Mike Babcock has won a gold medal at the World Championship level, a Stanley Cup title, and now Olympic gold after guiding Canada to its 3-2 overtime win over the U.S. last Sunday in Vancouver.
With his 47th birthday approaching in April, he feels he still has plenty of hockey left.
"There's this gold club (Triple Gold) that they had all the players go through, the guys that were in it, and that's the World Championships, the Stanley Cup and Olympic gold," Babcock said during Thursday's NHL Hour With Gary Bettman, referring to a ceremony held during the Olympic Games.
"Now that I'm a member of that, obviously I'm real thrilled. And saying all that, I don't consider myself that old of a man and I plan on being in the business a long time. I'm a coach, though -- I'm not a manager, I'm not a scout, I'm a coach. And I love doing it."
It's been a tremendously successful run for Babcock since he strayed from a possible career in engineering and got into coaching following his playing days at McGill University back in the 1980s. Stints in the WHL and AHL followed before Babcock emerged to lead Anaheim to the Stanley Cup finals in 2003. He got back in 2008 with the Red Wings and led them to the championship in six games.
Babcock got to experience a championship celebration on a whole new level Sunday when Sidney Crosby electrified all of Canada with his overtime goal. But his team had to face multiple forms of adversity before reaching that point.
It started in the second game of the preliminary round, when Canada needed a shootout to get past upstart Switzerland. Then, in the following game, the U.S. won 5-3, relegating Canada to the qualification round. In an odd way, that turned out to be a good thing, because it gave the players another game with which to mesh.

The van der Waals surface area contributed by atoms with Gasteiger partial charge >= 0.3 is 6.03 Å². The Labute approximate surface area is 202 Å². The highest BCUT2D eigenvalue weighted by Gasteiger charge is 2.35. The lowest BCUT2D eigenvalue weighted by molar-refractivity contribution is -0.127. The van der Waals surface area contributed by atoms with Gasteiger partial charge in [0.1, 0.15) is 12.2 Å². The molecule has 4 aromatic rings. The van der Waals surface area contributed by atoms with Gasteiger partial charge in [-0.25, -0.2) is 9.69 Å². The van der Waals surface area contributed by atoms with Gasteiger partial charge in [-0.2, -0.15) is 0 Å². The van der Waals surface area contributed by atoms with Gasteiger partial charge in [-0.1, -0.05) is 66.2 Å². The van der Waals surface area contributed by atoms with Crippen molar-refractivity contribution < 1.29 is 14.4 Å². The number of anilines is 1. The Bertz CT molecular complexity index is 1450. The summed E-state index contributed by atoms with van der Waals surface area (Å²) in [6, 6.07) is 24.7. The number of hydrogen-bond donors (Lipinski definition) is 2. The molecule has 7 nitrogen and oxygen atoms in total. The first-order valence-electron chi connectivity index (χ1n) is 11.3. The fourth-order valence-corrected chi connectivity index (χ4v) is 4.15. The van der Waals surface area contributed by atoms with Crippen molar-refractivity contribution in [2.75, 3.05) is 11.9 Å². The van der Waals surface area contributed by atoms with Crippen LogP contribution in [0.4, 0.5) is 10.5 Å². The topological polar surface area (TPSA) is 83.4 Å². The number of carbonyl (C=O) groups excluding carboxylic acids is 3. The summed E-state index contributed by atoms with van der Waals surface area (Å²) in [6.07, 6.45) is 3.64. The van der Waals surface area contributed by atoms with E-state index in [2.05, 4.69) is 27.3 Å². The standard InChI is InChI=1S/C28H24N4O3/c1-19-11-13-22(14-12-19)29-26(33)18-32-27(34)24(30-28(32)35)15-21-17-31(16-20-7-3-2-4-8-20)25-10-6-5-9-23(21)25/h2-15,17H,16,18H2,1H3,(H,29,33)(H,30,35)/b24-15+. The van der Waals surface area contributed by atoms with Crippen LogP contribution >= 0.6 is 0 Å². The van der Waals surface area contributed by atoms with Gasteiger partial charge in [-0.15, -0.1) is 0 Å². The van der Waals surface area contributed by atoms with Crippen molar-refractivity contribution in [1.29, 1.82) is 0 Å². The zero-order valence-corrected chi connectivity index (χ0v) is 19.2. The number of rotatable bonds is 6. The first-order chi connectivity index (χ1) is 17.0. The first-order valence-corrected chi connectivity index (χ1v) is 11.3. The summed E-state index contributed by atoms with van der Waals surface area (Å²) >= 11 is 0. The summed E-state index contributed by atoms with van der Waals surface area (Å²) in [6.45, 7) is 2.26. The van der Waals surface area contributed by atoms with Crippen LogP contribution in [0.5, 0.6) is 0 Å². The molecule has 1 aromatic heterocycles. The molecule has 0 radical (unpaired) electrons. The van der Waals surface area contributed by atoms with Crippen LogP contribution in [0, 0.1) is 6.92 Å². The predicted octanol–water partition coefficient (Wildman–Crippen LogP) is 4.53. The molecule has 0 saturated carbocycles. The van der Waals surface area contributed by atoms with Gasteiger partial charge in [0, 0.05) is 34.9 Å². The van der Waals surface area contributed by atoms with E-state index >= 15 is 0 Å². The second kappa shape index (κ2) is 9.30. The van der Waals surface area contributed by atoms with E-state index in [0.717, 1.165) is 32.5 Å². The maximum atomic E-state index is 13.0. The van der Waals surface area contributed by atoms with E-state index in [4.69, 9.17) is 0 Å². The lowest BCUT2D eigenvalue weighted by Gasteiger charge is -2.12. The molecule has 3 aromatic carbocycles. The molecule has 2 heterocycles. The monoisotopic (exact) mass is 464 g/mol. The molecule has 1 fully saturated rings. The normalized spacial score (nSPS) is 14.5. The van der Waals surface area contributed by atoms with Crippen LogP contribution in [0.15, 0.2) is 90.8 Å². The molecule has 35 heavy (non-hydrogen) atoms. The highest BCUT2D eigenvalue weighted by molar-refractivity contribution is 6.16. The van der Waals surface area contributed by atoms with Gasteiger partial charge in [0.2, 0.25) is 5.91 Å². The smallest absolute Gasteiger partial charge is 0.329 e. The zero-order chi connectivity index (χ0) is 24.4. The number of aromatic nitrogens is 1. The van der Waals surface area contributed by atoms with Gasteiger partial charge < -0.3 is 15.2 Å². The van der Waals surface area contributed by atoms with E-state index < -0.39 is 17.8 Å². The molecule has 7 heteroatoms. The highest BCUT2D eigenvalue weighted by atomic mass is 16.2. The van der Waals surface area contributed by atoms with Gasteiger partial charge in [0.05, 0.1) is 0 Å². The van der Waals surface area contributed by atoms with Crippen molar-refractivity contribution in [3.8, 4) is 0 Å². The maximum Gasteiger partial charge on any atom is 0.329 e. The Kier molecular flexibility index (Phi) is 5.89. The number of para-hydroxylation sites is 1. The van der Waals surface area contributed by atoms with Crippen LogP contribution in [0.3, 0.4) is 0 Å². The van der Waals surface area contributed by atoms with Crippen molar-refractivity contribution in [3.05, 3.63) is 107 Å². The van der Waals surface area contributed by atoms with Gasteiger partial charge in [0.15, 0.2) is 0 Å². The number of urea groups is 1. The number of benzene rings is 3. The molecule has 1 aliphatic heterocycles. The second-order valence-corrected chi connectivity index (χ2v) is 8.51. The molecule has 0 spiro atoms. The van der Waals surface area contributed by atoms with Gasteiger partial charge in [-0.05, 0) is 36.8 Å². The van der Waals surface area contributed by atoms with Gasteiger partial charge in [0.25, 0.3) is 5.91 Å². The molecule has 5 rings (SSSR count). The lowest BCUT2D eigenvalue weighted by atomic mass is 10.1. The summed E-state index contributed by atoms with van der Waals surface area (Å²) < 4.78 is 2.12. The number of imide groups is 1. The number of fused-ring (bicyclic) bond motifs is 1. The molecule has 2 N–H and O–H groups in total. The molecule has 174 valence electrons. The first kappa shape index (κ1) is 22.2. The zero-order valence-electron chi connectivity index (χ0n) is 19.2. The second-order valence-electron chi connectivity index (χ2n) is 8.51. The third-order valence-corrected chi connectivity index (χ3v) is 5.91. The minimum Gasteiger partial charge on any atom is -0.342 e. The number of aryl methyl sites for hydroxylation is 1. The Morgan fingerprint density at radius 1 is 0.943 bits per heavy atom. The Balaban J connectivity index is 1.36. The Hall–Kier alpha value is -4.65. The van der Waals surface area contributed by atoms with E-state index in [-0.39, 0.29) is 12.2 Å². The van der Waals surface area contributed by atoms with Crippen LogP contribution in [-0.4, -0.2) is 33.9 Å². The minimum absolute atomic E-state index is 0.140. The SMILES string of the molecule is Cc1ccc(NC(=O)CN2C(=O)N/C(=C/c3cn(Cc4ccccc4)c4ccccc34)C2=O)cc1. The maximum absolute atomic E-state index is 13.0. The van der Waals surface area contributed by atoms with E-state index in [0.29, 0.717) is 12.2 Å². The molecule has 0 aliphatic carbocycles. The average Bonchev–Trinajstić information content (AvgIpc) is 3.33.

"I really thought the extra game for us against the Germans helped with that," Babcock said. "We changed our lines around, going into the third period when we were ahead, that set us up probably to help us be successful against the Russians, who in a lot of ways probably had the most talent in the tournament."
The gold-medal game didn't exactly go as smoothly as the fans at Canada Hockey Place and those watching across that hockey-mad country would have hoped, either. An early 2-0 lead was cut in half heading into the third, and U.S. forward Zach Parise scored with 24.4 seconds remaining to force overtime.
"We thought we were in good position to get the puck out of our zone. It never happened, it ends up in the back of our net. First thing I did was look up at the clock and I was thankful there were only 24 seconds left," Babcock said. "Because what basically that meant was if we could get through 24 seconds we have a chance to get to the room and get regrouped."
What was said in the dressing room before the overtime period?
"Our big thing to our guys was, one of you is going to be a hero within the next six or seven minutes. Make sure you play on your toes and not on your heels and collapse," he said. "And then obviously when Sid scored, great players do great things, and Sid hasn't scored in a couple of games. But they just seem to find a way. Iggy (Jarome Iginla) made a great play on the wall, and Sid was in home free and beat (Ryan) Miller to the deck. Miller was fantastic in the tournament, but in the end, obviously, we got one more."
Miller, who made an abbreviated appearance late in the show due to a visit from family, was asked by the commissioner what bringing home silver meant for the American program when little was expected of its young team heading into the Olympics.
"It's a great accomplishment," Miller said. "USA Hockey, they talked about turning a page and trying to move forward with the new group of guys. The same opportunity a lot of great Americans had, and they did us proud by winning a World Cup (in 1996) … so this is our first step forward and we felt like we handled ourselves really well."